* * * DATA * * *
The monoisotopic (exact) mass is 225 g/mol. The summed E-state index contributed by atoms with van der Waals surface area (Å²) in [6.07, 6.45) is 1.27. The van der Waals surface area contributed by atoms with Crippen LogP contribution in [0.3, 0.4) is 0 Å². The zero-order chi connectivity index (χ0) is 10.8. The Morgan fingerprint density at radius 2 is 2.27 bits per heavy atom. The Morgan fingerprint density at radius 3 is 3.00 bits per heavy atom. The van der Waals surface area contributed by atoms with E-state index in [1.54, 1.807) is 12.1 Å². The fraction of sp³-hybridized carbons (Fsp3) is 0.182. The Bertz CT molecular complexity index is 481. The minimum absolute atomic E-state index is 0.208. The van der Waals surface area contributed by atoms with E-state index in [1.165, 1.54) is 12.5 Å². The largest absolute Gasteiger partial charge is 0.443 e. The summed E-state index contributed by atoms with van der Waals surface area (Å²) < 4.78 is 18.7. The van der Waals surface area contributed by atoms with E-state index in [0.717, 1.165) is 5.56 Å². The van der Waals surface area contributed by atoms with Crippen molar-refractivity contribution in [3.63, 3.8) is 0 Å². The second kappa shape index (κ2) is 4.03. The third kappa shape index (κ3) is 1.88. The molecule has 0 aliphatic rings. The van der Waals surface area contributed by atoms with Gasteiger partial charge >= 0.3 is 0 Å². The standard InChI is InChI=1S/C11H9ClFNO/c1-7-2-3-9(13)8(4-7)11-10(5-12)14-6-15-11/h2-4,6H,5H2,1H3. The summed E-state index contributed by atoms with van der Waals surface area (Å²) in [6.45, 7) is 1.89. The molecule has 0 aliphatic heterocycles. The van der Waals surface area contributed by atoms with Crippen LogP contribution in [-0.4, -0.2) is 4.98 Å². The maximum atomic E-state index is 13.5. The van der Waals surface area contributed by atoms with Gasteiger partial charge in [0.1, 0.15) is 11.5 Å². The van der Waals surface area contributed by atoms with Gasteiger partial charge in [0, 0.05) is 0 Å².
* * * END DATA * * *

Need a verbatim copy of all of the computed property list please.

The monoisotopic (exact) mass is 225 g/mol. The summed E-state index contributed by atoms with van der Waals surface area (Å²) in [6.07, 6.45) is 1.27. The van der Waals surface area contributed by atoms with Crippen LogP contribution in [0.3, 0.4) is 0 Å². The zero-order chi connectivity index (χ0) is 10.8. The Morgan fingerprint density at radius 2 is 2.27 bits per heavy atom. The Morgan fingerprint density at radius 3 is 3.00 bits per heavy atom. The van der Waals surface area contributed by atoms with E-state index in [1.54, 1.807) is 12.1 Å². The fraction of sp³-hybridized carbons (Fsp3) is 0.182. The Bertz CT molecular complexity index is 481. The minimum absolute atomic E-state index is 0.208. The van der Waals surface area contributed by atoms with E-state index in [1.165, 1.54) is 12.5 Å². The largest absolute Gasteiger partial charge is 0.443 e. The summed E-state index contributed by atoms with van der Waals surface area (Å²) < 4.78 is 18.7. The van der Waals surface area contributed by atoms with E-state index in [0.717, 1.165) is 5.56 Å². The van der Waals surface area contributed by atoms with Crippen molar-refractivity contribution in [3.63, 3.8) is 0 Å². The second kappa shape index (κ2) is 4.03. The third kappa shape index (κ3) is 1.88. The molecule has 0 aliphatic rings. The van der Waals surface area contributed by atoms with Gasteiger partial charge >= 0.3 is 0 Å². The standard InChI is InChI=1S/C11H9ClFNO/c1-7-2-3-9(13)8(4-7)11-10(5-12)14-6-15-11/h2-4,6H,5H2,1H3. The summed E-state index contributed by atoms with van der Waals surface area (Å²) in [6.45, 7) is 1.89. The molecule has 0 aliphatic heterocycles. The van der Waals surface area contributed by atoms with Crippen LogP contribution in [-0.4, -0.2) is 4.98 Å². The maximum atomic E-state index is 13.5. The van der Waals surface area contributed by atoms with Gasteiger partial charge in [0.1, 0.15) is 11.5 Å². The van der Waals surface area contributed by atoms with Gasteiger partial charge in [0, 0.05) is 0 Å².